Monday, October 05, 2009

Things I learned from Ondoy and Pepeng

This is my column today.

It has been said that experience is the best teacher. If we are to go by the way most people reacted swiftly to the impending arrival of Typhoon Pepeng last Friday, it seemed many have indeed learned some lessons in survival—some quite more painfully than others.

Traffic in the Metro was hopelessly gridlocked in many areas late afternoon and early evening of Friday as most scrambled to get home as fast as they could presumably to prepare for the onslaught of the super typhoon. Lines at the supermarket at lunchtime were long, very, very long, as most stocked up on food and survival kits. My friends and I picked up the last remaining rechargeable lamps and batteries at a hardware store at the Mall of Asia and I personally am at a loss as to what to do now with the lamps I bought on a whim. I am sure there are many people out there with a surfeit of canned goods and instant noodles.

Many among us grew wiser—and older—in the last ten days. For sure there are lots of people out there who have learned not to take storm warnings for granted again. Here, to my mind, are some of the lessons many of us learned from typhoons Ondoy and Pepeng although this list is not by any means comprehensive.

1.It takes a major calamity to shake people out of complacency. This is true for government and for everyone. Up until the great flood wrought by Ondoy, nobody really took disaster programs seriously. But Ondoy showed us the extent of our unpreparedness. Suddenly, people were taking note of various tips and tricks on basic survival and when dire warnings about Pepeng’s fury started to get around—many of them alarmist and based on hearsay— people started to take heed.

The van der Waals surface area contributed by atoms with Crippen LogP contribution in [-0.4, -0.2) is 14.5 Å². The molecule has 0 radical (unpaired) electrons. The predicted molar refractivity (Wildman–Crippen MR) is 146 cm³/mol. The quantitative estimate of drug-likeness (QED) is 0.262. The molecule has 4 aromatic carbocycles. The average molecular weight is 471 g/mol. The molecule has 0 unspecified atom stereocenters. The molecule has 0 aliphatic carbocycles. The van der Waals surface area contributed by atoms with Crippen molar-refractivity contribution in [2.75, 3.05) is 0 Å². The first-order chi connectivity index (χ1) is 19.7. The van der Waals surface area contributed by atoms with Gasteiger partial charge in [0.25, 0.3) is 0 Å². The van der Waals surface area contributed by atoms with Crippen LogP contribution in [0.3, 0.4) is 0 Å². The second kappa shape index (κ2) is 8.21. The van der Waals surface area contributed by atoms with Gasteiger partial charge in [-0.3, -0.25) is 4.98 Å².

2.Catastrophes are not really just acts of God but a result of our collective failure as a people to do the necessary. Up until now, the state of urban planning in this country was something that did not merit any attention at all. We’re now painfully aware of just how we’ve turned Metro Manila into a massive dam that locks floodwaters in. Floodwaters in many areas of Metro Manila have not subsided yet and the flood in certain areas around Laguna is not expected to recede until Christmas on account of the massive overflow from Laguna de Bay. Urban planning experts tell us that we need to think strategically and begin building vertically from this point on. There will be more flooding in the near future unless we begin to put in place strategic plans designed to make people co-exist with nature.

3.Disasters and catastrophes are great equalizers; they affect everyone equally regardless of economic or social stature. Nature treats everyone equally but people don’t necessarily do so. Those who are in positions of power and influence can justify their actions all they want but there is no escaping the fact that there has been inequity in the way rescue and relief efforts were and are being made. The over-the-top media attention on celebrity-victims and supposed heroes are proof of just how differently we treat the haves and the have-nots in this country even during disasters.